I was asked by Schools Week to review Nigel Gann’s new book “Improving School Governance” which I was very happy to do. I gave the book five stars. My review is reproduced below. The orginal can be found here.
Schools are complex places, as is the process of governing them. Potential recruits to governance often find the workload and responsibility daunting, leaving many governing boards lacking the people and skills needed to fulfil their responsibilities. Any resource which can aid governors has to be welcomed. This book is just that!
The great thing about this book is that you can dip in and out of its ten chapters with ease; especially useful if you need guidance about a certain topic. The first chapter covers the fascinating history of governance, dating back to the 6th century! Such background is important as it gives context to where governance and governors find themselves today.
Ensuring the vision, ethos and the strategic direction of schools is one of the statutory duties of boards. The book describes the difference between vision and ethos, and outlines a process for defining these. Boards should look regularly at their vision to make sure it is fit for purpose.
The difference between “strategic” and “operational” is described in some detail. This is something which governors can, and do, get wrong. Governors need to concern themselves with the former and leave the latter to the Headteacher. The three elements of strategic governance are detailed, noting those areas which governors should monitor and, perhaps more importantly, those they should not. Readers also learn about characteristics of a good school visit.
Coinciding with the conversion of schools into academies, recent years have seen a move away from the stakeholder model towards a skills based recruiting regime. Both these models are compared and contrasted.
The book goes into some detail about the various roles which governors perform; discussing the role of the chair and vice chair as well as that of clerks. The role descriptors are particularly helpful.
The working of governing boards is also addressed. Induction of new governors, hallmarks of good meetings, legal responsibilities of governors and the rights of governors are outlined.
A significant element of governance is obtaining and interpreting relevant information from professionals. The relationship between the Headteacher and the board is important in this process and is examined in some detail. The appointment and appraisal of Headteachers is also discussed, making it clear that effective Headteacher appraisal is effective governance. The ways in which Headteachers can help develop boards is also examined. Readers will, hopefully, understand the difference between leadership and management. I would encourage governors to read the chapter which deals with worries that Headteachers might have about governance.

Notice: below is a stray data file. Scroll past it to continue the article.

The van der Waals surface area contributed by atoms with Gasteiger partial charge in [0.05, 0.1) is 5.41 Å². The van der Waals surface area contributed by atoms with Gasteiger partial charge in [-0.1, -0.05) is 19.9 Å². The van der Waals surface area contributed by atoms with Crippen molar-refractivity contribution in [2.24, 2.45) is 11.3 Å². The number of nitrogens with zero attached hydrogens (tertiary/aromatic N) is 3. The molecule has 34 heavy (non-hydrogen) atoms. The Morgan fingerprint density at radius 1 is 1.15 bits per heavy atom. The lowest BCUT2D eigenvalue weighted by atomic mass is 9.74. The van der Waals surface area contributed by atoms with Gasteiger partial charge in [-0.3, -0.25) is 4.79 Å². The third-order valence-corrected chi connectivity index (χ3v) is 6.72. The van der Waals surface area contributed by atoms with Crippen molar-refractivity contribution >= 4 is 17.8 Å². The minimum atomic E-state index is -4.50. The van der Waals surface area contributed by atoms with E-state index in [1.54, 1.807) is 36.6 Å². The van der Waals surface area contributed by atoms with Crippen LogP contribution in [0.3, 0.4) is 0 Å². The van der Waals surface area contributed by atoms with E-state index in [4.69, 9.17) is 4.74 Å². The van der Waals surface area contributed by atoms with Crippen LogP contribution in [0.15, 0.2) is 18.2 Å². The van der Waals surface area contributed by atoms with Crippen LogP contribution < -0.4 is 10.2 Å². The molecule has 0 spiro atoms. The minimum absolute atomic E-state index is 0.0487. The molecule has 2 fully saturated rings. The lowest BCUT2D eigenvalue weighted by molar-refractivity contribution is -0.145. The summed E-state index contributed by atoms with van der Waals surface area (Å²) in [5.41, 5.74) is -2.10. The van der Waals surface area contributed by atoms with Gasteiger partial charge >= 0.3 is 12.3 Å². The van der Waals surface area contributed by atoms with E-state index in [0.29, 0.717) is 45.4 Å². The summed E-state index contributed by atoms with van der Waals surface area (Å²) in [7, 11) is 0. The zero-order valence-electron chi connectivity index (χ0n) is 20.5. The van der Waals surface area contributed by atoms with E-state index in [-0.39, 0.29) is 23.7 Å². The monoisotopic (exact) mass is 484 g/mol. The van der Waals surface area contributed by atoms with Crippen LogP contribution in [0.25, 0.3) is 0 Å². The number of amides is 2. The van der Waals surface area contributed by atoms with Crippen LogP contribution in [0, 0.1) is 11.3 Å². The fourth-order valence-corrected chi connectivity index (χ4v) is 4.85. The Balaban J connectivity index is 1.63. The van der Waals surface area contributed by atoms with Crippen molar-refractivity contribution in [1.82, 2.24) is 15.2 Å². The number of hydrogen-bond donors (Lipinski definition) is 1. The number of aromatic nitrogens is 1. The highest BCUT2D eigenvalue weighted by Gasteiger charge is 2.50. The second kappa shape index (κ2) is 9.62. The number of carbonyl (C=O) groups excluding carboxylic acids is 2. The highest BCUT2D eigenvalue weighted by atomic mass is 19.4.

Any discussion of governance would be incomplete without mentioning inspection. The birth of Ofsted, the increasing importance of governance during school inspections and external reviews of governance are discussed.
The relationship parents have with their schools and boards is an important one and is examined in some detail.
As attention on governance increases, so does the necessity for boards to evaluate their own performance and the effect they have on improving school performance. The book is useful in helping readers understand “good governance” as well as the barriers to it.
The last chapter looks at the issues which governors are facing now and which might present themselves in the future. Understanding these is important from a strategic planning point of view.
The book provides governors with vital resources such as model policies, a pre-inspection checklist and a self evaluation tool and includes an extensive bibliography. This is especially useful for governors who would like to read around the subject.
My one minor point of contention; the use of the term ‘lay governors’. I know this has been used to distinguish between “professional” educators and governors but I would have preferred not to have used “lay” as a prefix.
Governors will find the book very useful in understanding the difference between being a friend of the school and being a governor of the school.
This book is a very welcome addition to the board bookshelf.